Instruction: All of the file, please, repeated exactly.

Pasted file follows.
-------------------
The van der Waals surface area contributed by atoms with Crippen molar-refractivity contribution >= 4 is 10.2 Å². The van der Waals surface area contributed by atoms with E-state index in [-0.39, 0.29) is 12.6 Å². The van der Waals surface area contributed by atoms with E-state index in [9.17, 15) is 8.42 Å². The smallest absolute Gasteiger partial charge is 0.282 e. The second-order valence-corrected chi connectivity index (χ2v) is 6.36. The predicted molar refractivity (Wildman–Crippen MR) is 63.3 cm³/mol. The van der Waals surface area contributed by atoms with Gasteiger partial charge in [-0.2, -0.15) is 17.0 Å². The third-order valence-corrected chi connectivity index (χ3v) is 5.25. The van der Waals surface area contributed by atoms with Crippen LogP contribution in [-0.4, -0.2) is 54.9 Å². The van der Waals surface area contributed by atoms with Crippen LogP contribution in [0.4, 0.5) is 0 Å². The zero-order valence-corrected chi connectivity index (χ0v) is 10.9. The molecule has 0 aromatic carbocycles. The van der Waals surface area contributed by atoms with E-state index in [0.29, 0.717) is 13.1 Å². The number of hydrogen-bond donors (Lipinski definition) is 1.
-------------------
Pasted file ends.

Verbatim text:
The van der Waals surface area contributed by atoms with Crippen molar-refractivity contribution >= 4 is 10.2 Å². The van der Waals surface area contributed by atoms with E-state index in [-0.39, 0.29) is 12.6 Å². The van der Waals surface area contributed by atoms with E-state index in [9.17, 15) is 8.42 Å². The smallest absolute Gasteiger partial charge is 0.282 e. The second-order valence-corrected chi connectivity index (χ2v) is 6.36. The predicted molar refractivity (Wildman–Crippen MR) is 63.3 cm³/mol. The van der Waals surface area contributed by atoms with Gasteiger partial charge in [-0.2, -0.15) is 17.0 Å². The third-order valence-corrected chi connectivity index (χ3v) is 5.25. The van der Waals surface area contributed by atoms with Crippen LogP contribution in [-0.4, -0.2) is 54.9 Å². The van der Waals surface area contributed by atoms with Crippen LogP contribution in [0.4, 0.5) is 0 Å². The zero-order valence-corrected chi connectivity index (χ0v) is 10.9. The molecule has 0 aromatic carbocycles. The van der Waals surface area contributed by atoms with E-state index in [0.29, 0.717) is 13.1 Å². The number of hydrogen-bond donors (Lipinski definition) is 1.